New renderings of Zaha Hadid Architect‘s 215 meter-high One Thousand Museum Tower in downtown Miami have been released. As the first Zaha Hadid-designed skyscraper to grace the skyline of the Western Hemisphere, the 60-story luxury condominium will mask its program with a prominent concrete exoskeleton. As Hadid described to the Wall Street Journal, the tower is designed with an interest in “how the structure is manifested” so that it may avoid the “generic modernist typology” that is commonly found in Miami.
One Thousand Museum Tower is one of several by high-profile architects that are beginning to take root in Miami, changing the tide of investment from real estate that is solely driven by waterfront locations to architecture that is high-end and luxurious.
Read on for more images and information…
On September 28, 2013, Zaha Hadid Architects will be celebrating the completion of the Serpentine Sackler Gallery. An extension to London’s famous Serpentine Gallery, the new innovative arts venue will be housed in a 208-year-old, Grade II-listed building, formerly known as The Magazine, in Kensington Gardens just north of the main gallery.
This project will be Zaha Hadid’s first permanent structure in central London and second commission from the Gallery, as she designed the inaugural Serpentine Gallery Pavilion in 2000.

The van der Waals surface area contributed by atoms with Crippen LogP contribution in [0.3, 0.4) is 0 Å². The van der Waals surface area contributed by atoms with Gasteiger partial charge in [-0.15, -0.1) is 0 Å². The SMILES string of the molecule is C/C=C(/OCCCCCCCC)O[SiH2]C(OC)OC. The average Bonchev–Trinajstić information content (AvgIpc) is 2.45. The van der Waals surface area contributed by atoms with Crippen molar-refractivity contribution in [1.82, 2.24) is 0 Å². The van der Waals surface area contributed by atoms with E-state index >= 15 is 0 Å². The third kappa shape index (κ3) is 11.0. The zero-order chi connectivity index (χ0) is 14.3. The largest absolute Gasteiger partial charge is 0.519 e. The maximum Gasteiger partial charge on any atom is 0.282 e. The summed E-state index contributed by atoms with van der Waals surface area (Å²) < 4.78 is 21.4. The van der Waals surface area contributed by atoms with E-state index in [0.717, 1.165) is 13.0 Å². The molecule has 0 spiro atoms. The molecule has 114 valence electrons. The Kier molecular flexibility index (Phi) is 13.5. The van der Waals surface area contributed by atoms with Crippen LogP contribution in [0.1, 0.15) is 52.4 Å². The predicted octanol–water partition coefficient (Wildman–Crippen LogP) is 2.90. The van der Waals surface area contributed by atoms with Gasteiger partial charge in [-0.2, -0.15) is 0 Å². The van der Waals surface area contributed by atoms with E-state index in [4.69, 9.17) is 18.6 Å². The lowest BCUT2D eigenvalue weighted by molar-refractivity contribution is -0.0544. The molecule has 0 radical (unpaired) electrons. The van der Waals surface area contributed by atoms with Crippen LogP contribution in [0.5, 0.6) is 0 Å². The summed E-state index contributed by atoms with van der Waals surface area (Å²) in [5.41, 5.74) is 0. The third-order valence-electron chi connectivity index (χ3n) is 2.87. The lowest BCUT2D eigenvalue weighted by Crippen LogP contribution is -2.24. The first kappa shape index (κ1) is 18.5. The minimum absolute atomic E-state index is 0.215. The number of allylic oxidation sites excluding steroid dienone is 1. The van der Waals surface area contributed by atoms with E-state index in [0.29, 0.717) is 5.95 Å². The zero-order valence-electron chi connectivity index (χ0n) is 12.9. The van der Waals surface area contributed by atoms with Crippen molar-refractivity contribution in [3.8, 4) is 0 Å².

Zaha Hadid Architects recently announced they are building the sixth and final Messner Mountain Museum at Plan de Corones, South Tyrol, Italy which is set to be completed in the summer of 2014. In collaboration with Reinhold Messner, one of the world’s most renowned mountaineers, as well as Kronplatz, the largest ski resort in the region, the Messner Mountain Museum (MMM Corones) is embedded within Mount Kronplatz. A composition of fluid, interconnected volumes, the 1000 sq. m. MMM Corones design is carved within the mountain and informed by the geology and topography of its context. More images and architects’ description after the break.
The RIBA has announced three projects—two located in Asia and one in the United States—for the shortlist of the RIBA’s Lubetkin Prize. Named for Berthold Lubetkin, a Georgian-born architect, the prize celebrates the work of RIBA members building outside of the UK. Zaha Hadid’s Galaxy Soho, Grimshaw’s Via Verde and Wilkinson Eyre’s Cooled Conservatories will face off for the honor; the winner of this year’s Lubetkin Prize will be announced (along with the winner of the prestigious Stirling Prize) on September 26th in London.
Angela Brady, RIBA President, said:
“The 2013 RIBA Lubetkin Prize shortlist features three exceptionally innovative projects that meet three very different urban challenges. From the blueprint for New York affordable housing and the creation of an impressive new shopping district in central Beijing to Singapore’s new sustainable gardens, these are all extremely clever solutions. These cutting-edge schemes show the leading role that architects play in delivering visionary new thinking about urban issues, and illustrate why UK creative talent has such recognition around the world.”